The first issue that New York had to tackle was emergency shelters. Whether people weren’t able to be in their homes due to safety issues or because they are unhoused folks, the need for somewhere to go during a storm is ever-present. The city has also invested in public housing and is exploring ways in which the city’s geography can be used to curb the flooding of public transit tunnels and other locations throughout the city. For example, “The Big U” will prevent lower Manhattan from turning into Venice.

Ultimately, making sure people have a roof over their heads, clean drinking water and access to medical care if needed during bad weather should be the goal of every community.

The Power Is Yours 

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Since scientists still have a lot of work to do when it comes to understanding climate change and long-term weather patterns, mitigating superstorms is up to you. This isn’t a “take shorter showers” or “buy different light bulbs” directive that you’ve probably heard before. Preventing superstorms, if possible at all, will require bigger changes.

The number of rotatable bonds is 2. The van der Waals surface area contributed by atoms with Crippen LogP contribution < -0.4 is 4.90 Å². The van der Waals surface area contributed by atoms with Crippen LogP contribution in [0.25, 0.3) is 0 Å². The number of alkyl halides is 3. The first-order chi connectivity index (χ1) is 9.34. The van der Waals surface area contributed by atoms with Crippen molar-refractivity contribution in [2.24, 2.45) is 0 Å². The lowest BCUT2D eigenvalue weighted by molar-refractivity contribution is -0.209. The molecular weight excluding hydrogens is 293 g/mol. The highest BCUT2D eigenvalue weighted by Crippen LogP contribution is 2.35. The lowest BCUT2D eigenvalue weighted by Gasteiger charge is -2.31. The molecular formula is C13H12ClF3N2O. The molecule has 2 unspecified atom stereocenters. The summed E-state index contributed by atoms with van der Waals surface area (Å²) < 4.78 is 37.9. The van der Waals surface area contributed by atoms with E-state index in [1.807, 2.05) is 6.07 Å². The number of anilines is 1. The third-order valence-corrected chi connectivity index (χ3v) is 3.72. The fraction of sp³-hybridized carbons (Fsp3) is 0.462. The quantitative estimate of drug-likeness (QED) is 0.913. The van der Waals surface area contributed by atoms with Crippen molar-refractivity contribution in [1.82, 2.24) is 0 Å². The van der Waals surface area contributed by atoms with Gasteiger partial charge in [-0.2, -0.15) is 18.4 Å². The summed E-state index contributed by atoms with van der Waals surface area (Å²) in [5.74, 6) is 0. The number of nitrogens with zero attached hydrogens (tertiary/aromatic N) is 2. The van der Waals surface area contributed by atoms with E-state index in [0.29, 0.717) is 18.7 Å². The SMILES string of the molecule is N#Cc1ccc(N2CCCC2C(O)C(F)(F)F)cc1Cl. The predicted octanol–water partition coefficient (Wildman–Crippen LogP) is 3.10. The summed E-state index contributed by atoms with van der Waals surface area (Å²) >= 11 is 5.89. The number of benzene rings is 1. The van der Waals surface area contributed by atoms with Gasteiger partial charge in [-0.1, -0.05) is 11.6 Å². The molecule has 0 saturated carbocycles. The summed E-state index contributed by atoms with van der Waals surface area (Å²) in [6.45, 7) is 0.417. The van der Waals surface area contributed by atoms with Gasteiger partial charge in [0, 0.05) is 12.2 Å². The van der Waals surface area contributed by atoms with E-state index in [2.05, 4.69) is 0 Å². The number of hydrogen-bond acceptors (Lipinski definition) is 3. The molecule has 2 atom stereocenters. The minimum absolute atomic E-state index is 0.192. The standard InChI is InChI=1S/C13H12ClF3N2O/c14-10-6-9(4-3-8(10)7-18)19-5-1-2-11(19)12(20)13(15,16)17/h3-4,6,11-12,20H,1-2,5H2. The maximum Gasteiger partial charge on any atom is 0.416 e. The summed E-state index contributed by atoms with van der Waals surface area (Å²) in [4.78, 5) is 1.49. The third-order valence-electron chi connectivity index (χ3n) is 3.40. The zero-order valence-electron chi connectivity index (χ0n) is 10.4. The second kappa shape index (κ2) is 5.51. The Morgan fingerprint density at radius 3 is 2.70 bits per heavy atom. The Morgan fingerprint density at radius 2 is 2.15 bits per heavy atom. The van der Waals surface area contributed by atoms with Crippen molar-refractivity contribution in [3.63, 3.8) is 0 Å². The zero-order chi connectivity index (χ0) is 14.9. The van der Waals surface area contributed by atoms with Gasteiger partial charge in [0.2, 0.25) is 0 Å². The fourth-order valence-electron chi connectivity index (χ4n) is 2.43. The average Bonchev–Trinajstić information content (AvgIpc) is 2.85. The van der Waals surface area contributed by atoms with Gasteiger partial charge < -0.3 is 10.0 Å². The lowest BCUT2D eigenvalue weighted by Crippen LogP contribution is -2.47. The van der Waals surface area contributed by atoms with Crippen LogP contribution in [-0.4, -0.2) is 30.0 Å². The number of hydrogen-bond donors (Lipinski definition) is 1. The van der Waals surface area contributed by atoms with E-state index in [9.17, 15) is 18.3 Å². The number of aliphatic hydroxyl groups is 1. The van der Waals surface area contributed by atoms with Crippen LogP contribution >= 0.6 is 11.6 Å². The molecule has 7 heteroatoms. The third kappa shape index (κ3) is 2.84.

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Weather is not something we can control just yet. A lot of your actions, however, can influence the ongoing struggle to prevent superstorms. What you buy might matter. Supporting a company or nonprofit committed to fighting climate change could lead to major changes down the road. Who you vote for also matters. There are a lot of different issues that come with every election but supporting candidates who are committed to learning more about how humans impact the climate and the environment may be instrumental for safeguarding humankind’s future. You have more power than you think. Your actions can help prevent superstorms.